jjpmcd (jjpmcd) wrote,

Marketing Fedora

All these posts about the Marketing FAD got me thinking (bad sign). We are overlooking something important.

For years, Linux was for experts only. It was hard, you had to know a lot, and there weren't many helpful people out there. There were plenty of HOWTOs that always answered the wrong question, or answered the right one in a way no ordinary mortal could understand.

But over the years, that has changed -- A LOT.

I have an admission to make; until pretty recently, I was OS-agnostic. I use what works, and for a lot of things that was Windows. I still use Windows occasionally, but that is getting more unusual each day.

Why did I change? Because Fedora is easier.

Lets face it, no matter what box you are using, not everything always goes the way you want it. There are always new programs to install, new capabilities to exploit, and application upgrades that don't work the way they used to at the most critical time. Plus, there are viruses/trojans/exploits.

When was the last time you had to excise a virus on Fedora? I bet for most of us the answer is never. A huge fraction of my Windows time is spent cleaning out viruses and trojans on my wife's computer. It's been a while since I've swatted one on my machine, but that is probably because I only boot Windows to look at one web site that requires IE, and I never email from Windows.

What happens when you want to install a program? In Windows, you hunt around for the download site, or for the supplier with the lowest price, navigate some installer that is entirely unlike any you've ever seen before, and then figure out what else got broken by the new install, something you often don't find out until months later.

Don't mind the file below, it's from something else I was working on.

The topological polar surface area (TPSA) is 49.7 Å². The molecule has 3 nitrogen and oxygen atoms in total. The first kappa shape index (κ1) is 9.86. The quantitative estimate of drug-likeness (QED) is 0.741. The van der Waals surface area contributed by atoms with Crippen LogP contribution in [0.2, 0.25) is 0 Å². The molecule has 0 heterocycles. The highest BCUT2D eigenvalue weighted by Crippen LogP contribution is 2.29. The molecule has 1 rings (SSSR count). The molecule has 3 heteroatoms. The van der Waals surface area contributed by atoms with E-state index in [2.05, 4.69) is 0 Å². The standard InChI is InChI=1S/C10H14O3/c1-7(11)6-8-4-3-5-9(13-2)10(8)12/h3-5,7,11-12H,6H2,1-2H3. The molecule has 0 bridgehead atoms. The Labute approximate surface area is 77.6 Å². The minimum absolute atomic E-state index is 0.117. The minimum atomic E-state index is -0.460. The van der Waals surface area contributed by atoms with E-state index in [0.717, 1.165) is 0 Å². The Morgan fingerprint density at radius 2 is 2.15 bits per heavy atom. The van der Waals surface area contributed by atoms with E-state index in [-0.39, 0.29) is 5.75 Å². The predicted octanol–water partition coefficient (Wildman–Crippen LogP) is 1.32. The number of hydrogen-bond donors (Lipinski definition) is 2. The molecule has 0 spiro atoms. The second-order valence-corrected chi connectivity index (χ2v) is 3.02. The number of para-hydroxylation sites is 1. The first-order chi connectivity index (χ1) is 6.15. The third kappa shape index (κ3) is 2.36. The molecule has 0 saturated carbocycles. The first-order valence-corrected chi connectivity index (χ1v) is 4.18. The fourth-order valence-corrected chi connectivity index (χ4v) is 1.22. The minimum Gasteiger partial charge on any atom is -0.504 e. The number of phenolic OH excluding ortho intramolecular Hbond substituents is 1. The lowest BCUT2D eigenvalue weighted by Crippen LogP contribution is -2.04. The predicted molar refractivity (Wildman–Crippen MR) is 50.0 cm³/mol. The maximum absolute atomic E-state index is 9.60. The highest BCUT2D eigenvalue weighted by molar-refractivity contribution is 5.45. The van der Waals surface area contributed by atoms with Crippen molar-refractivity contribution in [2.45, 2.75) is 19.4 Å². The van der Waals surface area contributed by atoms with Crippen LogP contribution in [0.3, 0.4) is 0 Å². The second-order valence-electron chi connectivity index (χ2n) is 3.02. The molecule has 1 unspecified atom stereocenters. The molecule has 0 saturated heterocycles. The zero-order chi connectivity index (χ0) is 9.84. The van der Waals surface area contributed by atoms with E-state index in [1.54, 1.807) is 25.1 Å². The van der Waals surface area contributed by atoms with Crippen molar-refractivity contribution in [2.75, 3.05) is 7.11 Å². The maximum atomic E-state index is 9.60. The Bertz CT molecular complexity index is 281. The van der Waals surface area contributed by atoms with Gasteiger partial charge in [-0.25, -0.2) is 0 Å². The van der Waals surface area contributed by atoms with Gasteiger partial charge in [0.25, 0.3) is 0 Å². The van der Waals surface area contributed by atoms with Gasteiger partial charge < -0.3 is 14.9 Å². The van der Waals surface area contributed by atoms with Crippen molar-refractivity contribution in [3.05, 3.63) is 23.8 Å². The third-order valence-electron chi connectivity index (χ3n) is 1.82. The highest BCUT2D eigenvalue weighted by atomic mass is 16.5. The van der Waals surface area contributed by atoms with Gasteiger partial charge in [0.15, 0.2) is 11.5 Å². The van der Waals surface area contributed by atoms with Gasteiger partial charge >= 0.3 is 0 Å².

On Fedora? yum install whatever, and you're done.

What if something breaks? On Windows, there is no consistency on logging things, if they get logged at all. Repairs are often a matter of weeks of detective work, sometimes you just throw up your hands and start from scratch, which means you need to locate every old CD, every old download site, and then spend weeks readjusting your settings.

If you ask why not restore from backup, you've probably never used Windows. Once upon a time it was possible to make clean backups of Windows, but those products have long disappeared, and oh yeah, they were annual licenses, so even if you have an old copy, they have expired. As far as I can tell, the only way to make a clean Windows backup is to boot Fedora from a stick and copy a disk image to another box on the network. And if you don't know about Linux in the first place, then you simply re-install from scratch, just like everyone else.

OK, we Linux types are probably a niche, but part of the reason for that is that we have kept it a secret that Fedora is just plain easier than Windows.

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